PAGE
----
Later investigation revealed that the constable, probably with the connivance of his brother, who was the hospital attendant on the plague case, went into the tent and touched the body for the purpose of stealing anything which could have been found.
Some say he put his mouth on the finger of the deceased to bring out a ring, biting it with his teeth. “If this story is correct, which I believe it to be, plague commenced in Kashmir from a crime,” writes A. Mitra in the book.
Three days later the hospital attendant, who had been put under quarantine, escaped the facility prompting health officials to issue red alert. The police was instructed to take the same step as they would take to find out the whereabouts of a murderer as this man would probably infect and kill others. But the search proved fruitless.
After 10 anxious days news came about death of several persons in two houses in Srinagar. The first house was that of the deceased policeman where two persons died and the second one was the house of another policeman who had visited the first house.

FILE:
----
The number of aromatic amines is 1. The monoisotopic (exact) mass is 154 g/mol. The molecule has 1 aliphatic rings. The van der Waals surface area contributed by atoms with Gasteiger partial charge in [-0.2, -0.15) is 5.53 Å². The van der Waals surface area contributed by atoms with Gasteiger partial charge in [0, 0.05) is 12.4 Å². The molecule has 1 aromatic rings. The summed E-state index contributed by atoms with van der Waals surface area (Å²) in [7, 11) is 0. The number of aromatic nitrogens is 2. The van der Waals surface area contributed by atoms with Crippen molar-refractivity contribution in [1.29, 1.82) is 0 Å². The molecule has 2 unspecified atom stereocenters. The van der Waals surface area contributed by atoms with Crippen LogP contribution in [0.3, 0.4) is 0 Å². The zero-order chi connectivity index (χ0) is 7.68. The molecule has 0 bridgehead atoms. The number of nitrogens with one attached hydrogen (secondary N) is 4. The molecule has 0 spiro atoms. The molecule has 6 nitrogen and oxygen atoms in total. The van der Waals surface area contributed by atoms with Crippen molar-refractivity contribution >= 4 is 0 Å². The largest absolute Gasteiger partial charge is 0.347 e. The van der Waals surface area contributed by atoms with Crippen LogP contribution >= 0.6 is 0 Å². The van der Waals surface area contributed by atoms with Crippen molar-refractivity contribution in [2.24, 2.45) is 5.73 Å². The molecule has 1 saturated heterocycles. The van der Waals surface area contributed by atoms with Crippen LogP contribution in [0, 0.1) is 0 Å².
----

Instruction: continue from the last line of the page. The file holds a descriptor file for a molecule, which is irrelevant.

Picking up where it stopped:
Here five died. Soon different centres of infection spread and all had some contacts with the infected house of the policeman. Mitra gives two possible explanations, either the relatives of deceased policeman had exhumed his body and reburied it at native place or they had found his hospital attendant brother who possibly died at Geru village and subsequently buried by the family in their locality.
Although it seems that situation was going out of hand but the officials took some of the most drastic steps to arrest the rising epidemic. The measures included evacuation of the infected houses, disinfecting it with chemicals, sealing it and guarding, it so that nobody goes inside.